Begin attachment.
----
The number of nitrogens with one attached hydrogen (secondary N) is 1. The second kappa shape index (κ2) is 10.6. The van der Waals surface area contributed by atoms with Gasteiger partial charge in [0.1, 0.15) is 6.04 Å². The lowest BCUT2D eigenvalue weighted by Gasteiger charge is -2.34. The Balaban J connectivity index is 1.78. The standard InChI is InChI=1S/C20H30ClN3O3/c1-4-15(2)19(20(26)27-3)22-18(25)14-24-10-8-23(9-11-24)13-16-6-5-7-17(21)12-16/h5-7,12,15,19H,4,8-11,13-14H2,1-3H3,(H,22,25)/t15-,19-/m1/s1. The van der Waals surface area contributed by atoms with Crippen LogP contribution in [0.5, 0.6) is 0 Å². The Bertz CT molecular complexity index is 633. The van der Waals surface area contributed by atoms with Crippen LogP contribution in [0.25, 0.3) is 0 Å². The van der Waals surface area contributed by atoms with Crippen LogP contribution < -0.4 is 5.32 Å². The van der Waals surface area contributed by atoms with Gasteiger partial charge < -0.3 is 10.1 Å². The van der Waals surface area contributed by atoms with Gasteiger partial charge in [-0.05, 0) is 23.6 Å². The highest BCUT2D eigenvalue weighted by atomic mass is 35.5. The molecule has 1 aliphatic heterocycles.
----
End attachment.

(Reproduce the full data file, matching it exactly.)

The number of nitrogens with one attached hydrogen (secondary N) is 1. The second kappa shape index (κ2) is 10.6. The van der Waals surface area contributed by atoms with Gasteiger partial charge in [0.1, 0.15) is 6.04 Å². The lowest BCUT2D eigenvalue weighted by Gasteiger charge is -2.34. The Balaban J connectivity index is 1.78. The standard InChI is InChI=1S/C20H30ClN3O3/c1-4-15(2)19(20(26)27-3)22-18(25)14-24-10-8-23(9-11-24)13-16-6-5-7-17(21)12-16/h5-7,12,15,19H,4,8-11,13-14H2,1-3H3,(H,22,25)/t15-,19-/m1/s1. The van der Waals surface area contributed by atoms with Crippen LogP contribution in [0.5, 0.6) is 0 Å². The Bertz CT molecular complexity index is 633. The van der Waals surface area contributed by atoms with Crippen LogP contribution in [0.25, 0.3) is 0 Å². The van der Waals surface area contributed by atoms with Crippen LogP contribution < -0.4 is 5.32 Å². The van der Waals surface area contributed by atoms with Gasteiger partial charge < -0.3 is 10.1 Å². The van der Waals surface area contributed by atoms with Gasteiger partial charge in [-0.05, 0) is 23.6 Å². The highest BCUT2D eigenvalue weighted by atomic mass is 35.5. The molecule has 1 aliphatic heterocycles.